The opinions expressed by columnists are their own and do not represent our advertisers

Saturday, September 13, 2014

Why The U.S. Chills Its Eggs And Most Of The World Doesn't

Go in search of eggs in most foreign countries and you might encounter a strange scene: eggs on a shelf or out in the open air, nowhere near a refrigerator.

Shock and confusion may ensue. What are they doing there? And are they safe to eat?

We Americans, along with the Japanese, Australians and Scandinavians, tend to be squeamish about our chicken eggs, so we bathe them and then have to refrigerate them.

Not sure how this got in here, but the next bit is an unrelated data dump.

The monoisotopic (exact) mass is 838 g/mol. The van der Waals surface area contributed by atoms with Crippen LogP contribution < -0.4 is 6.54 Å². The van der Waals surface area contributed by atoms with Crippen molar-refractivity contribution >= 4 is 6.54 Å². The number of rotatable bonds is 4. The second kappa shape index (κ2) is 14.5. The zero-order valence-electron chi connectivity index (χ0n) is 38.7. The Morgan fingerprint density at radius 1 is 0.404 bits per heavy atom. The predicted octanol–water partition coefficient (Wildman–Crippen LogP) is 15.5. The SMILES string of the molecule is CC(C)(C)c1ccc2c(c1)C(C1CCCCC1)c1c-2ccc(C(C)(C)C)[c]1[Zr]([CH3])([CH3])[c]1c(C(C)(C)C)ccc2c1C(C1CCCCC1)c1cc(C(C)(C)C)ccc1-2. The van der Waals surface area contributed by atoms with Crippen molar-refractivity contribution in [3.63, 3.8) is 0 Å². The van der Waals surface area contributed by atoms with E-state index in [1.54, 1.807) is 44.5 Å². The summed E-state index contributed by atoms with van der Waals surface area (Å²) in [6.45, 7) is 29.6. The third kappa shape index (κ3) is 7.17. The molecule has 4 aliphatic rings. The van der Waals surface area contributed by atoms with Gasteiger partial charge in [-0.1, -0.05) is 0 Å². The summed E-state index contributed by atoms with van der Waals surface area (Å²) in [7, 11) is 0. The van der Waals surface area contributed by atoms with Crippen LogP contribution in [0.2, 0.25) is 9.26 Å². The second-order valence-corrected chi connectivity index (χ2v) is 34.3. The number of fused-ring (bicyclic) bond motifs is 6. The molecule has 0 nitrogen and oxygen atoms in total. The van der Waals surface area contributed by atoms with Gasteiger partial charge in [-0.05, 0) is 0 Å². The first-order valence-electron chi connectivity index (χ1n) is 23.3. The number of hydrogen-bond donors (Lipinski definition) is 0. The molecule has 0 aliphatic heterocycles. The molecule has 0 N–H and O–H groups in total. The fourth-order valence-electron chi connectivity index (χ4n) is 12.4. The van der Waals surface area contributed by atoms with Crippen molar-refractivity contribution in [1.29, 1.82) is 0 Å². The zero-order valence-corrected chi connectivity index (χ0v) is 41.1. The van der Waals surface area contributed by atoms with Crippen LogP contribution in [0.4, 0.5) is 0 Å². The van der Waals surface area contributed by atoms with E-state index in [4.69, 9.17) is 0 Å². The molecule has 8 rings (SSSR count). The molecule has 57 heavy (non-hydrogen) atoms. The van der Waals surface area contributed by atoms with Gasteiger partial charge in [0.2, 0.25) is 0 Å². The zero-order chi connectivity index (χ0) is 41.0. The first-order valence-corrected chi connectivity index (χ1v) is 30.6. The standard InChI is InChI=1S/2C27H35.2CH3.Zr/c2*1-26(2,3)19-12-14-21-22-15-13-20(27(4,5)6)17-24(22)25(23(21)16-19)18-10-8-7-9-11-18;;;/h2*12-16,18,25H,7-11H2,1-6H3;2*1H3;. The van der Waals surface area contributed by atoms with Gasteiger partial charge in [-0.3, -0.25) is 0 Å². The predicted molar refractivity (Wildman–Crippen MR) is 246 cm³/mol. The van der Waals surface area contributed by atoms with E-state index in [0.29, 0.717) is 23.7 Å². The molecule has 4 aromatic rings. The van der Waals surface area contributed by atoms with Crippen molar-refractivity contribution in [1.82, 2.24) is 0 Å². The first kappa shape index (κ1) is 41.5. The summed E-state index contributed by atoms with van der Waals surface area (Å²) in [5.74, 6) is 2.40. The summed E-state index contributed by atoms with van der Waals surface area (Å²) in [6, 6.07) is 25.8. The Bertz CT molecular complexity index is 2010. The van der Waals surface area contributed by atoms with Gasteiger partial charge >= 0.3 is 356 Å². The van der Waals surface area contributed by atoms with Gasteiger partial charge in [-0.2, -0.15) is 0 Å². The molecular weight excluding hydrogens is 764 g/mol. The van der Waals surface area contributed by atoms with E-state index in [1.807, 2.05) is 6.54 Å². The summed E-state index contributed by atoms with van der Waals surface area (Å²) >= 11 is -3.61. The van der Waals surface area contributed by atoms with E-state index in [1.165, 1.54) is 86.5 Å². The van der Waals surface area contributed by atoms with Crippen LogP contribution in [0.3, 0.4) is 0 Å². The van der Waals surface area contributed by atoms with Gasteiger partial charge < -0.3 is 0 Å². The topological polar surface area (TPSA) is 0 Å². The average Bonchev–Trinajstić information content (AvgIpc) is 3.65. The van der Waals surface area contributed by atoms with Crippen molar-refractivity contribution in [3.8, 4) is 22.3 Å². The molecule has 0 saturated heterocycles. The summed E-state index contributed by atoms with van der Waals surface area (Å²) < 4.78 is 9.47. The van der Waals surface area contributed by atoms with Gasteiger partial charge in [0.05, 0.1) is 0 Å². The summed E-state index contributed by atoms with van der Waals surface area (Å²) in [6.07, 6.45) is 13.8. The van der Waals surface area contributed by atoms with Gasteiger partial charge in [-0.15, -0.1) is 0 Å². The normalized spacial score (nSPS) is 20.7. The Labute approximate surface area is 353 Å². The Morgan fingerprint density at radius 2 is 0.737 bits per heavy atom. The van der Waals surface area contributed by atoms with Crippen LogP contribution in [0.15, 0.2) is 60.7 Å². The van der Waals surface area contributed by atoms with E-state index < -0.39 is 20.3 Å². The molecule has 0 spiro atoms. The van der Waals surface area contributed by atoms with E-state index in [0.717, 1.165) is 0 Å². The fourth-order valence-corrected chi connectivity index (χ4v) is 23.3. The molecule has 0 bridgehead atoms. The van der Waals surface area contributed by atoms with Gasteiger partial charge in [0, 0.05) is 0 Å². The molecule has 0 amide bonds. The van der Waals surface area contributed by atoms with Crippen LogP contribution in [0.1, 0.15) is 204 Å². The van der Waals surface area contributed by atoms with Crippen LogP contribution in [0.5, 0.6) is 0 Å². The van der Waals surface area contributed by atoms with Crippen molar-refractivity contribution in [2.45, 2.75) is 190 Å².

But we're oddballs. Most other countries don't mind letting unwashed eggs sit next to bread or onions.

The difference boils down to two key things: how to go after bacteria that could contaminate them, and how much energy we're willing to use in the name of safe eggs.



Anonymous said...

You should also do a story on the hygiene of European countries and America! A big difference, the French are PIGS!!!

Anonymous said...

At Hutch's Market on N. Division St in the 1970's eggs were sold unrefridgerated stacked in flats of 3 dozen. Never any issues.